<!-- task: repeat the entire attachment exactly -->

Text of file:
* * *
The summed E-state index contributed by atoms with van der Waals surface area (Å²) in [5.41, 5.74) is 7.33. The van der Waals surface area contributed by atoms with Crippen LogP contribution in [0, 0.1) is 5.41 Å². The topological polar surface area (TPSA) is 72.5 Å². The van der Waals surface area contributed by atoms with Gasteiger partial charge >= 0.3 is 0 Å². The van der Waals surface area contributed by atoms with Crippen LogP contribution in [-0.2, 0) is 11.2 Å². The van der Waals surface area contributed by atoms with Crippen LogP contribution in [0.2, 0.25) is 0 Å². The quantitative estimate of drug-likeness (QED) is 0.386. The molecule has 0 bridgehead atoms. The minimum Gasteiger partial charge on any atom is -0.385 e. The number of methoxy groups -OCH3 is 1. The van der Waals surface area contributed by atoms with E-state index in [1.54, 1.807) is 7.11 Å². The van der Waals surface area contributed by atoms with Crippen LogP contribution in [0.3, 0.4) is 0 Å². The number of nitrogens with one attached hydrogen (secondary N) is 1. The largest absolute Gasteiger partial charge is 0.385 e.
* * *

The summed E-state index contributed by atoms with van der Waals surface area (Å²) in [5.41, 5.74) is 7.33. The van der Waals surface area contributed by atoms with Crippen LogP contribution in [0, 0.1) is 5.41 Å². The topological polar surface area (TPSA) is 72.5 Å². The van der Waals surface area contributed by atoms with Gasteiger partial charge >= 0.3 is 0 Å². The van der Waals surface area contributed by atoms with Crippen LogP contribution in [-0.2, 0) is 11.2 Å². The van der Waals surface area contributed by atoms with Crippen LogP contribution in [0.2, 0.25) is 0 Å². The quantitative estimate of drug-likeness (QED) is 0.386. The molecule has 0 bridgehead atoms. The minimum Gasteiger partial charge on any atom is -0.385 e. The number of methoxy groups -OCH3 is 1. The van der Waals surface area contributed by atoms with E-state index in [1.54, 1.807) is 7.11 Å². The van der Waals surface area contributed by atoms with Crippen LogP contribution in [0.3, 0.4) is 0 Å². The number of nitrogens with one attached hydrogen (secondary N) is 1. The largest absolute Gasteiger partial charge is 0.385 e.